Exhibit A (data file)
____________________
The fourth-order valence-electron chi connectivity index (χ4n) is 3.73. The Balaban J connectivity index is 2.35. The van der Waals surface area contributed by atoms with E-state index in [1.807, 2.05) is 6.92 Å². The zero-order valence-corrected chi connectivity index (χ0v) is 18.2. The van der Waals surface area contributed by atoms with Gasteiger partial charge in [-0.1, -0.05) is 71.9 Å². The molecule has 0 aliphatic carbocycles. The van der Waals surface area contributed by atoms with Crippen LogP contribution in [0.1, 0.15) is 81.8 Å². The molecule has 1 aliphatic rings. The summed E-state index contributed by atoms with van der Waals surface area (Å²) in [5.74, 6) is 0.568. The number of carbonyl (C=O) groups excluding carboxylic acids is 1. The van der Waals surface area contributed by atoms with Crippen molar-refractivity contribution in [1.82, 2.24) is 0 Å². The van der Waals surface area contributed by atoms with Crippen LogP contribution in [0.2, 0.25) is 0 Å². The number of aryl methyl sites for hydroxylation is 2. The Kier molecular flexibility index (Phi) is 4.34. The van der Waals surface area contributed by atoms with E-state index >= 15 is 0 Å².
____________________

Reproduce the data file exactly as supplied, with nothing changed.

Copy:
The fourth-order valence-electron chi connectivity index (χ4n) is 3.73. The Balaban J connectivity index is 2.35. The van der Waals surface area contributed by atoms with E-state index in [1.807, 2.05) is 6.92 Å². The zero-order valence-corrected chi connectivity index (χ0v) is 18.2. The van der Waals surface area contributed by atoms with Gasteiger partial charge in [-0.1, -0.05) is 71.9 Å². The molecule has 0 aliphatic carbocycles. The van der Waals surface area contributed by atoms with Crippen LogP contribution in [0.1, 0.15) is 81.8 Å². The molecule has 1 aliphatic rings. The summed E-state index contributed by atoms with van der Waals surface area (Å²) in [5.74, 6) is 0.568. The number of carbonyl (C=O) groups excluding carboxylic acids is 1. The van der Waals surface area contributed by atoms with Crippen molar-refractivity contribution in [1.82, 2.24) is 0 Å². The van der Waals surface area contributed by atoms with Crippen LogP contribution in [0.2, 0.25) is 0 Å². The number of aryl methyl sites for hydroxylation is 2. The Kier molecular flexibility index (Phi) is 4.34. The van der Waals surface area contributed by atoms with E-state index >= 15 is 0 Å².